What do you want in a breeding Tom?

Discussion in 'Turkeys' started by Kelsey2017, Sep 15, 2011.

  1. Kelsey2017

    Kelsey2017 Chillin' With My Peeps

    146
    2
    101
    Jan 30, 2011
    Two Harbors, MN
    This year we got started in turkeys. I wanted Bourbon Reds after doing research and found some local almost year old turkeys. The man had no purebred hens, only half BR half BS but that was close enough to start and he did have a nice BR tom. I brought them home and was hooked. Well I should have bought 2 Toms because we lost him to an infection I didn't catch (an injury under his wing that abscessed and went into his lung). So anyway I went and bought 6 BR poults at the end of April. I ended up with only one hen (bummer, since I want poults) But I now have 5 Toms. I don't know who to choose as our breeders. All seem to have friendly personalities, nice coloring. As a first time turkey owner who wants to set up a basic breeding group to keep us in the meat, I don't know what I should look for. I am not really looking to show them or sell poults too much, but I still believe I should follow basic guidelines and strive to produce quality birds. For the moment I have chosen the most social two toms. One is more submissive than the other and I hoped that would keep tension low but not leave me without a tom if something should happen. The others I want to pen up and feed up for dinner this fall. What do you look for in a MAN?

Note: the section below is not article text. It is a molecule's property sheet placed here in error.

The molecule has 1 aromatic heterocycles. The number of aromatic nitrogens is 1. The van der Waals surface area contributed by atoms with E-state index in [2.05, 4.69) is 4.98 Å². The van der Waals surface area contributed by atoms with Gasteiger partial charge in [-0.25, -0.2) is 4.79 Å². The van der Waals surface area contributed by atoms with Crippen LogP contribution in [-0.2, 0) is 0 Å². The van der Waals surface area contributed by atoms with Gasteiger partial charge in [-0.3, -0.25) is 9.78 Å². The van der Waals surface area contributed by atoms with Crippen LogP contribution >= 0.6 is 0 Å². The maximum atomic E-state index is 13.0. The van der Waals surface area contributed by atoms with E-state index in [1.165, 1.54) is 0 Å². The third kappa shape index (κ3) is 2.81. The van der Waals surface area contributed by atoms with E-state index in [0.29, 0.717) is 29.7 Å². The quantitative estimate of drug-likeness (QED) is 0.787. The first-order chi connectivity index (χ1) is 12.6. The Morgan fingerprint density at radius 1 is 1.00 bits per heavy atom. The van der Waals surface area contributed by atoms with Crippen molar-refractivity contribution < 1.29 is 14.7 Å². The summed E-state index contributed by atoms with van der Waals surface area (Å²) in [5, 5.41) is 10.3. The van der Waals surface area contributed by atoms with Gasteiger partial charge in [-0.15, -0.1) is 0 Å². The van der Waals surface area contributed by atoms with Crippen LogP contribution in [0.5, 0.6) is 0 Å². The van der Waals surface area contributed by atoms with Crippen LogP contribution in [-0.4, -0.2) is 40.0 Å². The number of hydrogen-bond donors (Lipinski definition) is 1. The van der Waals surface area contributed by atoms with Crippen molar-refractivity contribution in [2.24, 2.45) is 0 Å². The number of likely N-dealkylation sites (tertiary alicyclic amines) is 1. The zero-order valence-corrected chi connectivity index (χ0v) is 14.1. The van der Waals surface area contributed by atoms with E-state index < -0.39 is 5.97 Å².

2. zzGypsy

    zzGypsy Chillin' With My Peeps

    1,981
    22
    141
    Aug 8, 2011